The self-quieting approach has long been presented as a powerful alternative to punishment and time-out. It is an approach that encourages kids to calm down by themselves.
Self-quieting has also been referred to as time-in or positive time-out. The approach is based on the argument that kids learn more from positive interactions than they do from negative ones. In other words, the approach suggests that when we isolate kids or use harsh punitive approaches, the behavior we’re attempting to modify is unlikely to change.
Self-quieting works by helping kids stop and quiet down. It has been associated with reduced stress and anxiety and has also been reported to help reduce inappropriate behavior.
How to adopt a self-quieting approach
1 | Help your child create a self-quieting space
A self-quieting space is a space where your child can go to if he needs to unwind. It is a space that can help him find calm. A Self-quieting space is a comfortable space – with pillows, books, puzzles, drawings – in which your kid can distract himself and calm himself down.
Your child decides how long to stay in the self-quieting space. In other words, there’s no specific set time. Once he feels calm, he can leave his space.
2 | Help your kid open up about what’s going on
The easiest way to reduce “misbehavior” is to talk about it. When your child is calm, find out what sparked her behavior. Ask her to come up with alternative ways she can express her emotions.
Remember that helping kids learn to identify their emotions goes a long way toward reducing “misbehavior.” Instead of focusing on the past – “what was the appropriate reaction?” – focus on the future – “how will you act next time?”
3 | Create your own self-quieting space
The self-quieting approach does not work like magic. There are no guarantees that it is an appropriate approach for your kid. You may decide to send her to her self-quieting space, but she won’t necessarily want to go or stay there. Moreover, sending her to this space is no guarantee that she will find calm her or that her misbehavior will decrease.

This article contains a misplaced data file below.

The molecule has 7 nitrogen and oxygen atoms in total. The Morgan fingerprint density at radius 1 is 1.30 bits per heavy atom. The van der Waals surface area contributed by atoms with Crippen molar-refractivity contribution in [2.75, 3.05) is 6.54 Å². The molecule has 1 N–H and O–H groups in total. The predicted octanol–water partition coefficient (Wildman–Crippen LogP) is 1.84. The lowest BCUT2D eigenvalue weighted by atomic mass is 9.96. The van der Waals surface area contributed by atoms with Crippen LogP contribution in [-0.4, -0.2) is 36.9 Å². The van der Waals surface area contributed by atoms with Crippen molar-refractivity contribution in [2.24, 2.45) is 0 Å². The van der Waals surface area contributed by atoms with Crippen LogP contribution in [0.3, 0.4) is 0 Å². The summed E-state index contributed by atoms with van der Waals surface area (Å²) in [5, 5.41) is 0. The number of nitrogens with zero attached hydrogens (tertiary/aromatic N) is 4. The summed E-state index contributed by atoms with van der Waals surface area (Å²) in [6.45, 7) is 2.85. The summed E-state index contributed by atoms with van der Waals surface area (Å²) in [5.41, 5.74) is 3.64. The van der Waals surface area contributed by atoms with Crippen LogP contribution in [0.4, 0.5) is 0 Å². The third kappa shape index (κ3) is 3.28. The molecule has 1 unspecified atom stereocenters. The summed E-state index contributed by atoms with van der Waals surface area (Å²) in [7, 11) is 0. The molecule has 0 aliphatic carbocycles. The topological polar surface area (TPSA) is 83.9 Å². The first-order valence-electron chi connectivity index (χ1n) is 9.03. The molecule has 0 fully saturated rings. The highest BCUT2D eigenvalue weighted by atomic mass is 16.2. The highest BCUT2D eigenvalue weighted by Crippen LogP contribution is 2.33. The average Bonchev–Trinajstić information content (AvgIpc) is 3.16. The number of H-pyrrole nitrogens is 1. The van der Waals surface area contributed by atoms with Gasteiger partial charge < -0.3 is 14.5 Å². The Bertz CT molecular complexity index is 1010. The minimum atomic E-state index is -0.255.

When you react to your kid’s behavior in anger, you are likely to both become upset. On such occasions, your own self-quieting space can help you calm down before dealing with your child.
4 | Connect on a physical level
It’s important for your kid to know that disciplining him does not mean you love him less. You might not want to hug your son when he’s acting out and driving you up the wall, but you don’t have to.
Even touching him on the arm or taking his hands before sending him to his self-quieting space helps make a connection on a physical level.
5 | Connect on an emotional level
Children’s behavior is mostly driven by emotions. A girl who feels lonely at school because she has no friends might act out every morning because she doesn’t want to go to school. A boy who’s scared of losing his parents after a death in the family might have more trouble falling asleep and staying in bed.
When we understand the link between emotions and behavior, we are better able to connect on an emotional level and redefine our perception of misbehavior. Practicing empathy also helps us teach kids to react to others with empathy.
6 | Differentiate between minor issues and major issues
There’s a difference between your kid trying to get your attention by whining or by consistently turning to aggressive or dangerous behavior. Time-in can work, but by no means does it work in every situation or with every child.
When you keep using time-in for recurrent misbehavior, it might mean that you need to change your discipline strategy. Kids need to know the consequences for serious misbehavior. They need to know what behavior is unacceptable.
When time-in fails to reduce misbehavior or appears as an inappropriate response to certain behavior, positive time-out might be a solution. Although much criticism has been leveled against time-out over the past few years, the biggest problem with time-out is that it is often used inappropriately. If you’re struggling to find an appropriate discipline approach, join my FREE MAKING DISCIPLINE WORK EMAIL COURSE to explore different options and find what works for you and your kid.
An earlier version of this post appeared on parent.co